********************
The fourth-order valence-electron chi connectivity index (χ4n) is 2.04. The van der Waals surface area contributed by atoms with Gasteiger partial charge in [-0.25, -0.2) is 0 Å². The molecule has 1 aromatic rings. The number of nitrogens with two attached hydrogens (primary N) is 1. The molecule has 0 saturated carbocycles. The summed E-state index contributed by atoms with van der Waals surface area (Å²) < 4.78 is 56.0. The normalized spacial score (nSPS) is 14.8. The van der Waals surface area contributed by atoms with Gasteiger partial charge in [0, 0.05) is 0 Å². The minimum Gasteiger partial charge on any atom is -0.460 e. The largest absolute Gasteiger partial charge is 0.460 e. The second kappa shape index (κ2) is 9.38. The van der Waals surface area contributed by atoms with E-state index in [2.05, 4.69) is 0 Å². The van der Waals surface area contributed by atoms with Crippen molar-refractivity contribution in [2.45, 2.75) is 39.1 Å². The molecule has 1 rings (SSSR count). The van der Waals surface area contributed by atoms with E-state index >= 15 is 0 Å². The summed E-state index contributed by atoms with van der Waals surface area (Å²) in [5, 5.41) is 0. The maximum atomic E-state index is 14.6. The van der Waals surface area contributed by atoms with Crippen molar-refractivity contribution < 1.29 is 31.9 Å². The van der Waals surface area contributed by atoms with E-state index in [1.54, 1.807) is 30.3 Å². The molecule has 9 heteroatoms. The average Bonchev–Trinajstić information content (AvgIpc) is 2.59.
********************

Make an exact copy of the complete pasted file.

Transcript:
The fourth-order valence-electron chi connectivity index (χ4n) is 2.04. The van der Waals surface area contributed by atoms with Gasteiger partial charge in [-0.25, -0.2) is 0 Å². The molecule has 1 aromatic rings. The number of nitrogens with two attached hydrogens (primary N) is 1. The molecule has 0 saturated carbocycles. The summed E-state index contributed by atoms with van der Waals surface area (Å²) < 4.78 is 56.0. The normalized spacial score (nSPS) is 14.8. The van der Waals surface area contributed by atoms with Gasteiger partial charge in [0, 0.05) is 0 Å². The minimum Gasteiger partial charge on any atom is -0.460 e. The largest absolute Gasteiger partial charge is 0.460 e. The second kappa shape index (κ2) is 9.38. The van der Waals surface area contributed by atoms with E-state index in [2.05, 4.69) is 0 Å². The van der Waals surface area contributed by atoms with Crippen molar-refractivity contribution in [2.45, 2.75) is 39.1 Å². The molecule has 1 rings (SSSR count). The van der Waals surface area contributed by atoms with E-state index >= 15 is 0 Å². The summed E-state index contributed by atoms with van der Waals surface area (Å²) in [5, 5.41) is 0. The maximum atomic E-state index is 14.6. The van der Waals surface area contributed by atoms with Crippen molar-refractivity contribution < 1.29 is 31.9 Å². The van der Waals surface area contributed by atoms with E-state index in [1.54, 1.807) is 30.3 Å². The molecule has 9 heteroatoms. The average Bonchev–Trinajstić information content (AvgIpc) is 2.59.